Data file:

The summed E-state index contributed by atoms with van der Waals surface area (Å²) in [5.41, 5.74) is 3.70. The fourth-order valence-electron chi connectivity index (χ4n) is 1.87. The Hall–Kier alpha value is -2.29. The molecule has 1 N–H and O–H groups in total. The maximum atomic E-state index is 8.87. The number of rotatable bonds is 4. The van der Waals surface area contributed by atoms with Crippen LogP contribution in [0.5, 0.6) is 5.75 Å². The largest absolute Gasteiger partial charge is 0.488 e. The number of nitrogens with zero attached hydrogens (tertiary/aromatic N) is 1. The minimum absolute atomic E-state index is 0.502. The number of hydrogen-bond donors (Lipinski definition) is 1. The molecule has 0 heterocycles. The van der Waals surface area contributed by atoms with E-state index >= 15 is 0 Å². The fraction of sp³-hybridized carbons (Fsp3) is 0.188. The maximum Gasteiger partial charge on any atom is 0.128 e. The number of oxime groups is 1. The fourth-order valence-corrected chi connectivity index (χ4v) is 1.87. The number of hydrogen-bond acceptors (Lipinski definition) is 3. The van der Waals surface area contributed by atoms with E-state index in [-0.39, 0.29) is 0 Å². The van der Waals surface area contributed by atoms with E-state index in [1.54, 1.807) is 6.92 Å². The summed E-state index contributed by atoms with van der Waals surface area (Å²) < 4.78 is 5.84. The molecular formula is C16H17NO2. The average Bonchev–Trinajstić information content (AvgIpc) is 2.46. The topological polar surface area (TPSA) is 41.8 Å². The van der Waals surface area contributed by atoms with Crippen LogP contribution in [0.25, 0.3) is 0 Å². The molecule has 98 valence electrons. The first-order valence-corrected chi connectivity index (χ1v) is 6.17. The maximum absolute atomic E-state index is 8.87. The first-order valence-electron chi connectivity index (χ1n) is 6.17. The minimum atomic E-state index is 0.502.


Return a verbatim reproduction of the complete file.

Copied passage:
The summed E-state index contributed by atoms with van der Waals surface area (Å²) in [5.41, 5.74) is 3.70. The fourth-order valence-electron chi connectivity index (χ4n) is 1.87. The Hall–Kier alpha value is -2.29. The molecule has 1 N–H and O–H groups in total. The maximum atomic E-state index is 8.87. The number of rotatable bonds is 4. The van der Waals surface area contributed by atoms with Crippen LogP contribution in [0.5, 0.6) is 5.75 Å². The largest absolute Gasteiger partial charge is 0.488 e. The number of nitrogens with zero attached hydrogens (tertiary/aromatic N) is 1. The minimum absolute atomic E-state index is 0.502. The number of hydrogen-bond donors (Lipinski definition) is 1. The molecule has 0 heterocycles. The van der Waals surface area contributed by atoms with E-state index >= 15 is 0 Å². The fraction of sp³-hybridized carbons (Fsp3) is 0.188. The maximum Gasteiger partial charge on any atom is 0.128 e. The number of oxime groups is 1. The fourth-order valence-corrected chi connectivity index (χ4v) is 1.87. The number of hydrogen-bond acceptors (Lipinski definition) is 3. The van der Waals surface area contributed by atoms with E-state index in [-0.39, 0.29) is 0 Å². The van der Waals surface area contributed by atoms with E-state index in [1.54, 1.807) is 6.92 Å². The summed E-state index contributed by atoms with van der Waals surface area (Å²) < 4.78 is 5.84. The molecular formula is C16H17NO2. The average Bonchev–Trinajstić information content (AvgIpc) is 2.46. The topological polar surface area (TPSA) is 41.8 Å². The van der Waals surface area contributed by atoms with Crippen LogP contribution in [0.25, 0.3) is 0 Å². The molecule has 98 valence electrons. The first-order valence-corrected chi connectivity index (χ1v) is 6.17. The maximum absolute atomic E-state index is 8.87. The first-order valence-electron chi connectivity index (χ1n) is 6.17. The minimum atomic E-state index is 0.502.